“It just so happens that the first recorded poem was written by a woman,” says the celebrated local poet Marsha De La O, with more than a hint of sisterly pride. De La O was discussing Every Ravening Thing, her new collection of poetry, when the conversation shifted to Enheduanna, a high priestess of Ancient Sumeria and the earliest known poet in history. De La O was drawn to Enheduanna’s works as well as to her personal history of abuse and imprisonment.
De La O, whose own poetry is filled with powerful images of nature, was drawn to Enheduanna’s hymns to the goddess Inanna, which resonate with flashes of lightning and stormy skies. In the hymns, “Enheduanna is asking for help and detailing what happened to her,” says De La O. “She was writing from a place of loss.”
Enheduanna lived almost 5,000 years ago, but her experience of trauma and the courage it took to raise her voice is something many women and men share with her to this day. “We have been dealing with this for a long time,” De La O observes.
After reading about Enheduanna and the legend of Inanna, De La O was inspired to write “For the Poet Enheduanna of Uruk.” It would become the first poem De La O chose to include in Every Ravening Thing. Other poems followed organically, as they always do. De La O explains that she doesn’t edit as she writes. She lets the words and the silences between the words flow where they want to go before she sees a poem emerge.
“I see the way they are speaking and starting to shape themselves,” she says. Each of the poems in Every Ravening Thing stands on its own merits, but together they reveal a theme of dealing with trauma and breaking one’s silence to heal. The fact that the book has been released during the current era is a coincidence that feels a lot like destiny.
“Although it was written before the #MeToo movement splashed into the headlines in September 2017, it addresses many of the same themes of women responding to violence and issues of healing and taking back lost power,” De La O explains.
In “For the Poet Enheduanna of Uruk,” lightning and storm clouds echo the ancient poet’s writings, but the imagery is straight out of De La O’s own life. In the late 1970s, when De La O was still living in Los Angeles, she was struck by lightning as she sat in her house.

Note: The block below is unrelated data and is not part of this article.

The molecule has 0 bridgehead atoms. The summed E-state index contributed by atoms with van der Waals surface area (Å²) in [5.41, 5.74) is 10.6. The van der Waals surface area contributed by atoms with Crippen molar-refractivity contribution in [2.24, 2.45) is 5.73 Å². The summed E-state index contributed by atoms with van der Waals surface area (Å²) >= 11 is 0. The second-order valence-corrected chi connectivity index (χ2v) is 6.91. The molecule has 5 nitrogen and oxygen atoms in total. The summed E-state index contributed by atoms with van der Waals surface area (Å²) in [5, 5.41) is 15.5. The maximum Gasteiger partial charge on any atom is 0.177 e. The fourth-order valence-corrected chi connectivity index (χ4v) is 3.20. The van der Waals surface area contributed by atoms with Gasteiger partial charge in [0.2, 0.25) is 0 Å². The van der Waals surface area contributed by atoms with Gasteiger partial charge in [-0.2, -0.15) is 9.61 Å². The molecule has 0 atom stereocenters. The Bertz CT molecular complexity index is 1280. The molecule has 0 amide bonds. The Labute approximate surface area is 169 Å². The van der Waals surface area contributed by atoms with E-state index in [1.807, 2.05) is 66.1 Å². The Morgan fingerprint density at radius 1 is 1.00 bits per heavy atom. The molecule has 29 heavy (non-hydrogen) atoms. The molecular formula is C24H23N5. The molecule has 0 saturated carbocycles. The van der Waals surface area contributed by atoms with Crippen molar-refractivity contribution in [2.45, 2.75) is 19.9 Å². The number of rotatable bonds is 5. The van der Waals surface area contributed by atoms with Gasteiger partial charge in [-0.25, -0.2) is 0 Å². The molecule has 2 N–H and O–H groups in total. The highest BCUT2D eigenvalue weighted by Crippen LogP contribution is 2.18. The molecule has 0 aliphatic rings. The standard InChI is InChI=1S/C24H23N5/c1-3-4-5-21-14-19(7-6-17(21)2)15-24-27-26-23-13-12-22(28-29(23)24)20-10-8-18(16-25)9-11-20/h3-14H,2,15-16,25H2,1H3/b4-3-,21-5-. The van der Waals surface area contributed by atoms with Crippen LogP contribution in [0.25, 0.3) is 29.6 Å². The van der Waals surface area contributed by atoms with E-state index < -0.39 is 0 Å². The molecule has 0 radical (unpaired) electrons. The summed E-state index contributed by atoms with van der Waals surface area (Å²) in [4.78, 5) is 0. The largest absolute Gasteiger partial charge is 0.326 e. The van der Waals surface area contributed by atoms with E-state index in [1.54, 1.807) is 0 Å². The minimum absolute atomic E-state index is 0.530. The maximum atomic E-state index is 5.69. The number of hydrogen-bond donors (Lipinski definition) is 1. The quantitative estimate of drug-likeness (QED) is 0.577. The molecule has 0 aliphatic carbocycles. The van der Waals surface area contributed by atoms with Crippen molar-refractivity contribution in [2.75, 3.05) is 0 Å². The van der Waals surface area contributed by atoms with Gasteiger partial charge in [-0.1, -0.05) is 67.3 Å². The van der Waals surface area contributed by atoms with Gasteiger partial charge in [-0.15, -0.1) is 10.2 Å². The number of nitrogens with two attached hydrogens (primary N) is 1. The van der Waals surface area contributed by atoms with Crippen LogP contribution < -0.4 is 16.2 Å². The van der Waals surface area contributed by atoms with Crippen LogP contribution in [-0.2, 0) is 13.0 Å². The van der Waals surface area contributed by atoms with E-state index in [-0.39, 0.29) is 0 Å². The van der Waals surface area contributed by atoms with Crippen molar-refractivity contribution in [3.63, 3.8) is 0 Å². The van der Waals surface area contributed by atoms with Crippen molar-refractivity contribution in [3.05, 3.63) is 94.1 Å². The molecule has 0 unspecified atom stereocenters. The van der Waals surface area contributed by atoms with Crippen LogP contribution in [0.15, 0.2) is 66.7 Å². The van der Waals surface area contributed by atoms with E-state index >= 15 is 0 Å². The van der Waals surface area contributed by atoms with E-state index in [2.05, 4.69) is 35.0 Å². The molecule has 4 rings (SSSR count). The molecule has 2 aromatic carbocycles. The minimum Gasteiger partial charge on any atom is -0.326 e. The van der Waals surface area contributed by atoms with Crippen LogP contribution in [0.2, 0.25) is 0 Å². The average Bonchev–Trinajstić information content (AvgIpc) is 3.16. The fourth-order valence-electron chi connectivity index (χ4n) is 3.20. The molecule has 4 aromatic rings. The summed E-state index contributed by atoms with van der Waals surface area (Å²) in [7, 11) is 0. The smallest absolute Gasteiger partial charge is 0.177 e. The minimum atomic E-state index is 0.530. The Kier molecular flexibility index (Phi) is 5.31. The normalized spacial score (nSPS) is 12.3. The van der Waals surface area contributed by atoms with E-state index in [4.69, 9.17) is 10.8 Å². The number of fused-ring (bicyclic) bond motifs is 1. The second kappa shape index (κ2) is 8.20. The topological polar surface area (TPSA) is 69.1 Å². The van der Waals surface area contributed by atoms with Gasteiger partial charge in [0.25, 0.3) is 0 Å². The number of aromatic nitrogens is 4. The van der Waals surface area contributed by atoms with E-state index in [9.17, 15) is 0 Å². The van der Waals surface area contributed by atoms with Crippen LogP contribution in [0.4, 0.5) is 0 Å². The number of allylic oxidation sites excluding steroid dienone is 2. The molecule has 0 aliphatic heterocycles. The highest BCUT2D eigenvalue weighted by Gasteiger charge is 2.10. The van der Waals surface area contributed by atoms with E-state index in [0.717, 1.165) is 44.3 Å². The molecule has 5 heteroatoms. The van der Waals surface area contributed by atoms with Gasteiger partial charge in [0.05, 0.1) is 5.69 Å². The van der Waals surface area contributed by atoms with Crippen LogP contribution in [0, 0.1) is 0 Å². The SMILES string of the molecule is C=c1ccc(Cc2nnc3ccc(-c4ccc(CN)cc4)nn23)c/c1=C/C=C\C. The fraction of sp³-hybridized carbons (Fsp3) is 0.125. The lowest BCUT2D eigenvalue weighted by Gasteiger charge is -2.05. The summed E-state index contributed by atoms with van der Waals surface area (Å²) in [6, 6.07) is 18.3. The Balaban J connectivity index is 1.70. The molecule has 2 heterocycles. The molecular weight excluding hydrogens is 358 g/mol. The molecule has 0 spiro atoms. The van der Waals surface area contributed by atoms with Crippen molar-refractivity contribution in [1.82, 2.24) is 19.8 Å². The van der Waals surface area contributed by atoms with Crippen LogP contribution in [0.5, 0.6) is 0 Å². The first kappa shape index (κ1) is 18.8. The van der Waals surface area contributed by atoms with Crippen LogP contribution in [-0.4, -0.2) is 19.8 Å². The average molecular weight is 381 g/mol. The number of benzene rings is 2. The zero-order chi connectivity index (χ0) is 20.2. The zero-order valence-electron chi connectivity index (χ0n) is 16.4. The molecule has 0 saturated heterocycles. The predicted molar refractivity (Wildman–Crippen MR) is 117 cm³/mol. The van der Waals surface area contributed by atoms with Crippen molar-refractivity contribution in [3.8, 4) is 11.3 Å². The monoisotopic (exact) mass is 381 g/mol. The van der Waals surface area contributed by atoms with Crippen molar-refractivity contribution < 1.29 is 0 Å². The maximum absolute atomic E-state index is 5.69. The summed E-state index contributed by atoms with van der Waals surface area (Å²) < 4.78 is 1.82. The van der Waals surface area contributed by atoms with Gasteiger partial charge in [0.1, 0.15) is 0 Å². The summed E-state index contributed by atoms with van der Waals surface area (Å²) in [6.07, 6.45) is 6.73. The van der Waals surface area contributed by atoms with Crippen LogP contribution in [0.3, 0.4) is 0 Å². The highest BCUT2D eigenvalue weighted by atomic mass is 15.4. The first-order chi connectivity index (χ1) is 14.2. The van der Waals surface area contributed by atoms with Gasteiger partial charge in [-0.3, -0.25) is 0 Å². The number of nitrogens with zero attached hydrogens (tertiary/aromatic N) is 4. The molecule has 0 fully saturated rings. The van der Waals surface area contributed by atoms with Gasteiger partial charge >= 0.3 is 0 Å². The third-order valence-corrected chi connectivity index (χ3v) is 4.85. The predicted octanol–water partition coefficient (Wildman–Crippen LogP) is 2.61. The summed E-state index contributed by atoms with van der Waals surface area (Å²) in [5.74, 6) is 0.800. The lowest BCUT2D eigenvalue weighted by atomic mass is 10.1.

“Lightning struck the jacaranda tree next to the house. I was leaning against the wall and the lightning entered at the nape of my neck. It went down my arms and hands and reached my fingers before it bounced back up through my body,” she recalls. It moved backward and forward like a wave, she adds.
De La O remembers telling the story to some Native American women. They told her about how they would go digging for lightning glass as children in the Mojave Desert. Lightning glass occurs when lightning strikes sand and fuses it together into what is called fulgurites.
De La O saw the symbolism of fusion occurring under the surface. She could not help but think of “the fusion of my own history with violence.” She also imagined that on the surface, “women’s voices are fragmented but beneath the surface they are fused together.” Like lightning glass. By bringing our voices together, out into the light, we can begin to heal.
De La O works to elevate the voices of fellow poets as the editor, with her husband Phil Taggart, the Poet Laureate of Ventura, of Spillway. By editing the annual poetry anthology, De La O says, “You get to see diversity of the human mind. There are so many ways to think about the human condition.”
Although she has a singular way with words, in reading Marsha De La O’s poetry, we see that our human experiences — throughout all time — aren’t so different at all.
De La O will be reading from Every Ravening Thing and signing copies on Sunday, May 5, at the Topping Room in the E.P. Foster Library, 651 E. Main St., Ventura. For book purchases and more information, visit www.upress.pitt.edu/authors/marsha-de-la-o.